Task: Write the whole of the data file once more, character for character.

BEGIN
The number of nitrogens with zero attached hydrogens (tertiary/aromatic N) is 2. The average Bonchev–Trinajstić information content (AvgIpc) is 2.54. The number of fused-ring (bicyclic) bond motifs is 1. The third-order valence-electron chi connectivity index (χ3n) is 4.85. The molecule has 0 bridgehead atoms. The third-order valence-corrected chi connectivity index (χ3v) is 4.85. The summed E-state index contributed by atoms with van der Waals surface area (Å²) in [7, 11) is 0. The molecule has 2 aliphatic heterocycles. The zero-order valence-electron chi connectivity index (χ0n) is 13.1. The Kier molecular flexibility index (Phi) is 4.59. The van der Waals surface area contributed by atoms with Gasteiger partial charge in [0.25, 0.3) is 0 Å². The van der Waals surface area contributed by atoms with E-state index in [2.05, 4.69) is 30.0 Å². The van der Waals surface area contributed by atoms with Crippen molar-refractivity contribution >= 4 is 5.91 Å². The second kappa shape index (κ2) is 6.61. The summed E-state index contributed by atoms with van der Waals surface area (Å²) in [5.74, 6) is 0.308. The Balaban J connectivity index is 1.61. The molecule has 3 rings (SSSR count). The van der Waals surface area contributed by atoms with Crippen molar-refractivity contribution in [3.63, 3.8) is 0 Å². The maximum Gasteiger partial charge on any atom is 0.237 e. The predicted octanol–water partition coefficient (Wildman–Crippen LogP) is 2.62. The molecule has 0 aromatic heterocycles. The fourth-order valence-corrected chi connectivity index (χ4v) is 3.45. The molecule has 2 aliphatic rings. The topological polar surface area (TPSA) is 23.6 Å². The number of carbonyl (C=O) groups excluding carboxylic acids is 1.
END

The number of nitrogens with zero attached hydrogens (tertiary/aromatic N) is 2. The average Bonchev–Trinajstić information content (AvgIpc) is 2.54. The number of fused-ring (bicyclic) bond motifs is 1. The third-order valence-electron chi connectivity index (χ3n) is 4.85. The molecule has 0 bridgehead atoms. The third-order valence-corrected chi connectivity index (χ3v) is 4.85. The summed E-state index contributed by atoms with van der Waals surface area (Å²) in [7, 11) is 0. The molecule has 2 aliphatic heterocycles. The zero-order valence-electron chi connectivity index (χ0n) is 13.1. The Kier molecular flexibility index (Phi) is 4.59. The van der Waals surface area contributed by atoms with Gasteiger partial charge in [0.25, 0.3) is 0 Å². The van der Waals surface area contributed by atoms with E-state index in [2.05, 4.69) is 30.0 Å². The van der Waals surface area contributed by atoms with Crippen molar-refractivity contribution >= 4 is 5.91 Å². The second kappa shape index (κ2) is 6.61. The summed E-state index contributed by atoms with van der Waals surface area (Å²) in [5.74, 6) is 0.308. The Balaban J connectivity index is 1.61. The molecule has 3 rings (SSSR count). The van der Waals surface area contributed by atoms with Crippen molar-refractivity contribution in [3.63, 3.8) is 0 Å². The maximum Gasteiger partial charge on any atom is 0.237 e. The predicted octanol–water partition coefficient (Wildman–Crippen LogP) is 2.62. The molecule has 0 aromatic heterocycles. The fourth-order valence-corrected chi connectivity index (χ4v) is 3.45. The molecule has 2 aliphatic rings. The topological polar surface area (TPSA) is 23.6 Å². The number of carbonyl (C=O) groups excluding carboxylic acids is 1.